Government vs Private Schools: Better by What Standard?

by | Jan 23, 2023

It is time to enable parents to have the freedom to choose the school for their children through school choice.

This past week, the following was sent to all Texas legislators and all daily newspapers in Texas.

Defenders of government schools claim that those schools do a better job of educating students than private schools. And the advocates for school choice claim that private schools do a better job. Both sides can cite numerous studies to support their position. If we are going to claim that either private or government schools are better, we must first answer a crucial question: Better by what standard?

The needs, desires, and interests of students are not monolithic. These vary widely, and what is better for one student may not be better for another. The standard of what is better will vary from student to student. The standard will be unique to each individual.

In the context of the school choice debate, it doesn’t matter whether private or government schools do a better job. The purpose of school choice is to enable parents to decide which school is best for their children. For some, a private school may be better. For others, a government school may suffice. However, this is a decision that parents, not politicians and bureaucrats, should be making.

Unfortunately, much of the debate over school choice focuses on a group. For example, the studies cited by both sides of the debate always focus on the test scores of some group, such as fourth graders. Whether those scores are exemplary or abysmal, they tell us nothing about the individuals comprising that group.

If the focus is on the group, then the needs, desires, and interests of individuals are ignored. This collectivist notion gives rise to the contradictory claims made by the two sides of the school choice debate. It focuses on what is best for one group or another, rather than what is best for individuals.

For example, exemplary scores for a group do not mean that every member of that group is doing well. And if the scores for a group are abysmal, it doesn’t mean that every student is struggling. When we look at the group rather than individuals, we miss what is happening to actual human beings.

The arguments put forth by school choice opponents imply that they know what is best for all Texas students. They believe that they, politicians, and education bureaucrats are the ones who should decide what ideas and values young Texans should be taught. “Give me a child till he is seven years old, and I will show you the man,” St. Ignatius Loyola stated. His words are true. The ideas and values that individuals learn at a young age often shape the rest of their lives. Parents understand this, and they want more control over what their children are being taught.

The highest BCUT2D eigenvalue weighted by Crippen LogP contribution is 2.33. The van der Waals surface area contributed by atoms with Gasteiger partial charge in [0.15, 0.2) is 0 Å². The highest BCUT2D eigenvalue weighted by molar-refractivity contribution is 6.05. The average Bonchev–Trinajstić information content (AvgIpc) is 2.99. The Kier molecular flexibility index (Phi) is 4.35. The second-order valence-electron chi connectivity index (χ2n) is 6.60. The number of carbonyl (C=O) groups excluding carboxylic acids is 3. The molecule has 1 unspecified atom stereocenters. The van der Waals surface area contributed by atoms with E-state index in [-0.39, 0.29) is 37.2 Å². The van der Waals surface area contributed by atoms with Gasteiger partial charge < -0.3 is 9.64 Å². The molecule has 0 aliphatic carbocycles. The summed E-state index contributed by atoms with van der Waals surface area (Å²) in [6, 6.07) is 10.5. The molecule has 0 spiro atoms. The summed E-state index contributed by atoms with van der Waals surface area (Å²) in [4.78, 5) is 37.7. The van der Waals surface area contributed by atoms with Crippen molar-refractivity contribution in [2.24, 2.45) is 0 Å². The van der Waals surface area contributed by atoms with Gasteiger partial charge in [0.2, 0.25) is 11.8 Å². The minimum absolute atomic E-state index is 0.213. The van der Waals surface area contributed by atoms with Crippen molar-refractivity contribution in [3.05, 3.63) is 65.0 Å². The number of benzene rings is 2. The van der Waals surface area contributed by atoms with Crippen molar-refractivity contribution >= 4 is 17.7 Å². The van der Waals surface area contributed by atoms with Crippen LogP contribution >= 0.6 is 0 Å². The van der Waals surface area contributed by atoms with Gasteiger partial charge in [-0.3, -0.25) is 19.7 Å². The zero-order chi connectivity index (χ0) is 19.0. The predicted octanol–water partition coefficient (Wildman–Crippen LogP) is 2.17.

If we truly want what is best for every individual student, then we must begin by adopting the proper standard. We must adopt a standard that applies to every individual, no matter her age, family income, race, ethnicity, or any other characteristic.

The only standard that applies to all individuals is the freedom to pursue one’s own happiness and to act according to one’s own judgment in that pursuit, so long as one respects the freedom of others to do the same. We have the freedom to choose our barber, mechanic, grocer, and accountant. And we make those choices based on what we believe to be better. We consider our needs, desires, and interests when we make such choices. We recognize and accept the fact that others will choose a different barber, mechanic, grocer, and accountant. It is time that we also accept the fact that others may choose something other than government schools. It is time to enable parents to have the freedom to choose the school for their children through school choice.

Parents know their children better than anyone else. Parents, along with their children, are the ones who should decide which school is better.

Brian Phillips is the founder of the Texas Institute for Property Rights. Brian has been defending property rights for nearly thirty years. He played a key role in defeating zoning in Houston, Texas, and in Hobbs, New Mexico. He is the author of three books: Individual Rights and Government Wrongs, The Innovator Versus the Collective, and Principles and Property Rights. Visit his website at

The views expressed above represent those of the author and do not necessarily represent the views of the editors and publishers of Capitalism Magazine. Capitalism Magazine sometimes publishes articles we disagree with because we think the article provides information, or a contrasting point of view, that may be of value to our readers.

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